Two articles in the July 8 issue of Neuron may provide a leap forward in understanding how mutations in copper-zinc superoxide dismutase (SOD1) lead to the destruction of only spinal motor neurons in some familial cases of amyotrophic lateral sclerosis. The papers describe where SOD1 likes to visit—the cytosolic side of mitochondrial membranes—and how it traps the cellular good citizen Bcl-2, potentially creating momentum toward apoptosis.

In the first paper, Don Cleveland of the University of California, San Diego, and colleagues at several other institutions, showed that mutant SOD1 protein, but not wild-type SOD1, finds a home in the mitochondria of spinal cord neurons. The researchers, led by first author Jian Liu, looked at SOD1 localization in a series of transgenic SOD1 mouse mutants, with a range of cytoplasmic concentrations and toxicities. Interestingly, about the same amount of mutant SOD1 localized to the mitochondria irrespective of the protein’s concentration in the cytoplasm of motor neurons.

In particular, the mutant proteins associated with mitochondrial membrane proteins, especially those on the outer part of the membrane. In skeletal muscle, whole brain, or liver, mutant SOD1 was not to be found associated with mitochondria. The researchers report that mutant SOD1 begins to accumulate in and on mitochondria along with the earliest pathology, before disease onset. It seems to make no difference whether the mutant SOD1 retains the catalytic capabilities of wild-type SOD1 or not.

Because they found no wild-type SOD1 associated with spinal motor neuron mitochondria, the authors suggest that the selective import of the mutant SOD1 in motor neurons provides a compelling explanation for the specificity of the disease for these cells. (Note, however, that other researchers have reported finding wild-type SOD1 in mitochondria; see Mattiazi et al., 2002). "We propose that the universal association of SOD1 mutant with mitochondria exclusively within affected tissues represents the common property of these mutants that initiates a cascade of damage," write the authors.

Among the potential damage that the authors point to, they emphasize the fact that mitochondria are "the gatekeepers of caspase-directed cell death." And, indeed, a study in the same issue finds that mutant SOD1 makes the motor neurons more vulnerable to apoptosis.

Following up evidence that mutant SOD1 affects levels of the anti-apoptotic protein Bcl-2—which happens to reside on the outside of the mitochondrial membrane—Bob Brown and his associates at Harvard University and Massachusetts General Hospital in Charlestown found evidence that both wild- type and mutant SOD1 interact with Bcl-2 in vitro. Moreover, mutant SOD1 binds to Bcl-2 in spinal cord mitochondria from both mutant SOD1-transgenic mice and human ALS.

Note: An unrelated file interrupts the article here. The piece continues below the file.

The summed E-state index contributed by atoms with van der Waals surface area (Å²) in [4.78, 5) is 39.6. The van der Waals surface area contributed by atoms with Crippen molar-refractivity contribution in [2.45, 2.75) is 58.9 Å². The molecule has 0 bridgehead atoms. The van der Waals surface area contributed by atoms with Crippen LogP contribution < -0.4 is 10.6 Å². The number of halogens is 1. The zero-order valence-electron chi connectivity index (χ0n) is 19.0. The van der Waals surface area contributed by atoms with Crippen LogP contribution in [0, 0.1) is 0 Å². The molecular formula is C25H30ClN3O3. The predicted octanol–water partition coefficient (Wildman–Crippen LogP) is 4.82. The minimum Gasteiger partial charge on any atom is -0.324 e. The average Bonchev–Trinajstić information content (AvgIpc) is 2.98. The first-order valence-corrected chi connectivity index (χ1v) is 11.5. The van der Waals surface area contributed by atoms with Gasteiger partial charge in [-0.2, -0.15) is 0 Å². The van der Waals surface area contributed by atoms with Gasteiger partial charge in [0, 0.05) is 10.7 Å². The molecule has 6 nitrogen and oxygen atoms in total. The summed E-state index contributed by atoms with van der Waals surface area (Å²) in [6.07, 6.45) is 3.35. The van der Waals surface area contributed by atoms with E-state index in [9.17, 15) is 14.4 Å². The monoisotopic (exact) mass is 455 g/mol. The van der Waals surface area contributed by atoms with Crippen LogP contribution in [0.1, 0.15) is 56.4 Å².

The obvious implication is that SOD1 could hasten cell death in vivo if it interfered with Bcl-2 in a significant way. Indeed, the scientists found that, in mitochondria from both mutant SOD1 mice and human spinal cord, but not from liver, SOD1-containing aggregates trap significant amounts of Bcl-2.

"These observations suggest the hypothesis that mutant protein captures Bcl-2 within unstable aggregates, depleting the motor neurons of this anti-apoptotic protein," write the authors. They also note that Bcl-2 is important in maintaining mitochondrial membrane potential, suggesting another avenue of disruption by mutant SOD1 in motor neurons.—Hakon Heimer


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Paper Citations

  1. . Mutated human SOD1 causes dysfunction of oxidative phosphorylation in mitochondria of transgenic mice. J Biol Chem. 2002 Aug 16;277(33):29626-33. PubMed.

Further Reading

Primary Papers

  1. . Amyotrophic lateral sclerosis-associated SOD1 mutant proteins bind and aggregate with Bcl-2 in spinal cord mitochondria. Neuron. 2004 Jul 8;43(1):19-30. PubMed.
  2. . Toxicity of familial ALS-linked SOD1 mutants from selective recruitment to spinal mitochondria. Neuron. 2004 Jul 8;43(1):5-17. PubMed.